Columbia University College of Dental Medicine (CDM) has implemented an innovative technology-driven program to track dental instruments, believed to be the first of its kind among U.S. dental schools and providing multiple benefits including cost savings, increased efficiency in inventory management and the potential to refine student training in instrument use.
Utilizing radio-frequency identification (RFID) technology, the College is tracking 10,000 dental instruments using RFID readers and software supplied by a leading dental instrument company and metal RFID tags developed by a global innovator in metal tag production and design. CDM is the first to use the RFID readers and software in the U.S.
CDM implemented the program in June 2015. Since then, the College also has tagged nearly 1,700 dental instrument cassettes (the cases in which the instruments are stored). As a result, the College has optimized its inventory and storage process, and is able to track every instrument through the sterilization process. Prior to this pilot program, it had been challenging to track instruments with 100 percent accuracy.
"This type of technology allows for complete and accurate tracking of each instrument we use from the time it is dispensed through its utilization, processing, sterilization and return to storage," states Steven M. Erde, PhD, MD, Chief Information Officer at CDM and assistant professor of oral health informatics in dental medicine and oral pathology at Columbia University Medical Center (CUMC). "Using RFID, we are able to prove that a specific item went into an autoclave for sterilization."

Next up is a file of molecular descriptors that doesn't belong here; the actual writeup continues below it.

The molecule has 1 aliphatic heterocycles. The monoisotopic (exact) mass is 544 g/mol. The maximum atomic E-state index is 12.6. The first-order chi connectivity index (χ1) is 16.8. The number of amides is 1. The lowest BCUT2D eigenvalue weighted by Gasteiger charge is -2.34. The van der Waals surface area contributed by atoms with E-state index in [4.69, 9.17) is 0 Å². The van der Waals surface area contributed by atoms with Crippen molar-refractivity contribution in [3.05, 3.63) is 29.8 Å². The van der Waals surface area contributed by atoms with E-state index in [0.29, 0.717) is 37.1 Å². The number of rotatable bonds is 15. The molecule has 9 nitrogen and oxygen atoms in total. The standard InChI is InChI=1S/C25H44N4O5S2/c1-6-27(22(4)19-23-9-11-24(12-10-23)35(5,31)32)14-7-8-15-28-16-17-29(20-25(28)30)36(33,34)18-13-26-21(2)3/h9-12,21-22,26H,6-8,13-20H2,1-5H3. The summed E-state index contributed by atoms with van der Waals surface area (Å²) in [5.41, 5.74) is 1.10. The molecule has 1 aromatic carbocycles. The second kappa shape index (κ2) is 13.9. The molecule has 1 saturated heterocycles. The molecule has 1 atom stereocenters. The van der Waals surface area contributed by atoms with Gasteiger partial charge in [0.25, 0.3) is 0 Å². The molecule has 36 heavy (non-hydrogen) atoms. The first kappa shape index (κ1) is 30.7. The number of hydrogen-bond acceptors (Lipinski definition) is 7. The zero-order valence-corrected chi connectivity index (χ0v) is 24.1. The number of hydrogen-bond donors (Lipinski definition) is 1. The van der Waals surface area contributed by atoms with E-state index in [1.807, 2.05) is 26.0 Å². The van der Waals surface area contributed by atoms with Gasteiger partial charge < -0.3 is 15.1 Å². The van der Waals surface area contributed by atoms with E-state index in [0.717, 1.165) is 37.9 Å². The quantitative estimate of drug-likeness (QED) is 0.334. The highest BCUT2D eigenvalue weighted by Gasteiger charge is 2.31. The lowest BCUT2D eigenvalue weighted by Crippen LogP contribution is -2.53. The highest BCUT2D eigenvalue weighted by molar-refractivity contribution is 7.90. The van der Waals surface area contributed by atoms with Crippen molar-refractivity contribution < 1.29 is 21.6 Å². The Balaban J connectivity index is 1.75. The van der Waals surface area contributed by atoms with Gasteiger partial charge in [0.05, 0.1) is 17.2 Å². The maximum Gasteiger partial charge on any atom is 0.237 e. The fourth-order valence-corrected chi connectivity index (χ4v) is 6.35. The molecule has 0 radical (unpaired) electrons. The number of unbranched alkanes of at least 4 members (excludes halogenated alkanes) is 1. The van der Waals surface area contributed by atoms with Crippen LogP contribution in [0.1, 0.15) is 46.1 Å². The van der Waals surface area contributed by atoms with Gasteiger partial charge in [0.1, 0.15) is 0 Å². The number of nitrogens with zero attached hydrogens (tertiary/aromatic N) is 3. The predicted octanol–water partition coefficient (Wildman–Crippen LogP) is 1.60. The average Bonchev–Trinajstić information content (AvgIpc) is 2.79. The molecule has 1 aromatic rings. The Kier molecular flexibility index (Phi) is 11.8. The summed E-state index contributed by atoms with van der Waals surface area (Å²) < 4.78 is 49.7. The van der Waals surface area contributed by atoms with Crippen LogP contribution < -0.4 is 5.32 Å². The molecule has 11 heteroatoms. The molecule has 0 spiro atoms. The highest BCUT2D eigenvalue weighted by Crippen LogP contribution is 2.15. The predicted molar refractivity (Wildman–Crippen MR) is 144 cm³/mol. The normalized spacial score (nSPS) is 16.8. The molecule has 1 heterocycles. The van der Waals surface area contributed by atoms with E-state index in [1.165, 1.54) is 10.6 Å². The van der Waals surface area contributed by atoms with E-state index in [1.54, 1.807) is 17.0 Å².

An abstract describing CDM's experience with RFID technology has been accepted as a table presentation at the American Dental Education Association (ADEA) Annual Session and Exhibition to be held in Denver this March.
In the near future, CDM plans to use RFID tracking as an educational tool to determine how students are using the instruments.
"With RFID, we will be able to document precisely which instruments students are using, and in what order they are being used," said Dr. Ronnie Myers, professor of dental medicine (oral surgery) at CUMC and vice dean for administrative affairs at CDM. “If a student is using the wrong instrument or in the wrong order, we'll be able to immediately tailor a remedy to that in the preclinical setting.”
To date, approximately half of the instruments used by CDM students have been tagged with RFID technology. Owing to the success of the pilot program and implementation, CDM plans to tag 100 percent of its instrument inventory before the end of 2016. CDM will also evaluate technology advances from innovative partners and suppliers in the U.S. and globally in an effort to continuously improve quality and inventory management.